The Starvelings

by Mann, Thomas

I’ve had a long meeting with myself just now, myself, who has been thinking for months that I ought to read Mann for you. After all, Mann is nothing if not the one empty corner in the squathouse of growing up, and although my romance with Mann ended years ago, I can still smell him at the thought… you know how it is. And so, month after month, I look at his stories, and I Just. Don’t. Know. But then I discovered that, ten years ago, give or take a day (give, actually, but who cares?) I wrote in a journal that I had read this story, not podcast-reading (because there was no such thing ten years ago) but physical lying-on-the-sofa-reading, probably the sofa, anyhow. Maybe in bed. Probably not at a table, because who reads at tables. And ten years ago, it affected me deeply– or else I lied to myself in the journal. Who knows?

And so I made this discovery just a few minutes ago, that I’d read the story exactly ten years ago, and I thought “well, isn’t that sort of neat! I’ll read it again, and see if the bildungsroman chapter of my life has at least turned a page or two in the past decade!”

The answer is to be written down in a journal somewhere to be discovered in ten years’ time. But the story, dear listener, is all yours.

Article written by miette

Miette has been podcasting the best of world literature's short fiction since March 2005, when she was just a pup.

5 Responses

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  1. mtte.
    mtte. December 2, 2005 at 11:55 pm |

    It should also be noted that, given that this may or may not be a story that impacted me profoundly ten years ago, and hence a story in which I might get a little wound up and deeply ensconced while looking at again, it might be appropriate that I should be interrupted both by the ping of new email and the shrill ring of the telephone in the middle. Both of which I’ve left in the recording, of course, as a means of capturing a moment. And, of course, to fully document it, I now have to comment, because god knows if I’m going to have a clue what those noises are ten years from now, if I should be lucky enough to still have my hearing at that time. Golly.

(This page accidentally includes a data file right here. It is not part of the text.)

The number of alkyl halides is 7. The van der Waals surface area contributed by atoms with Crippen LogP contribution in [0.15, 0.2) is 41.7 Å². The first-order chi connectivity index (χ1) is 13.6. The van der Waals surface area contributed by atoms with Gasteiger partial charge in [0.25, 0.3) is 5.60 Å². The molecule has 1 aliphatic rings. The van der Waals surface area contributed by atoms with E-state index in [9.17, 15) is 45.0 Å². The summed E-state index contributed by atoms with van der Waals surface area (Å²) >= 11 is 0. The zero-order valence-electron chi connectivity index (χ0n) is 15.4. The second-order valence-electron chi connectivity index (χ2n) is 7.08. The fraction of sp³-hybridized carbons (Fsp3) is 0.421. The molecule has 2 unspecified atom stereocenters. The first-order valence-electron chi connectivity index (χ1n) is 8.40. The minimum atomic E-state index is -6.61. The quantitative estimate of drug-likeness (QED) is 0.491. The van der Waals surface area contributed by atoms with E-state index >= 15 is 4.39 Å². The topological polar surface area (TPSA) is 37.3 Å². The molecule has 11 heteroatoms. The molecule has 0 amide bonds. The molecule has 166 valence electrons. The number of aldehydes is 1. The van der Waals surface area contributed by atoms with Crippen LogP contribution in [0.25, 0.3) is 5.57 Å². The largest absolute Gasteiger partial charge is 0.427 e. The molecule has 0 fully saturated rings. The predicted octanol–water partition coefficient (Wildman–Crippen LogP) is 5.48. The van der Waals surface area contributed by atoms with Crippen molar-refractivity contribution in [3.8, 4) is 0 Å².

2. Adi
    Adi December 3, 2005 at 10:02 am |

    Hello Mietta,

    I’m sitting here quietly, after listening to this beautiful story. I’m feeling very thankful to you for giving me the opportunity to be exposed to such lovely choices as this. Also, I’m thinking, what a beautiful, sensitive person you must be, to make such delicate, wonderful choices, and reading them to us each evening. And also, how amazing and awe-striking it is that I, here in Israel, can listen to your soothing voice from so far away, and feel at one with you, human.
    Thank you very much for your kind efforts – you’re bringing a lot of joy to this world,
    Adi.

  3. ringo
    ringo December 6, 2005 at 7:07 am |

    I’m sure that out of the hundreds that tune in, very few comment in comparison. I can at least take the time to say “thank you” as you have put so much time and emotion into each story. As cliché as this sounds – you are a good person.

  4. mtte.
    mtte. December 6, 2005 at 3:28 pm |

    Best Blog Comments Ever. Many sincere thanks to you both; this has made my day.

  5. Kevin Hegg
    Kevin Hegg September 23, 2007 at 3:22 am |

    This is my first comment on a blog. Much like I have never gone to a bar to “pick up a chick.” I too love you Mietta. Take care and thanks for sharing your sexy voice and sexy wit.

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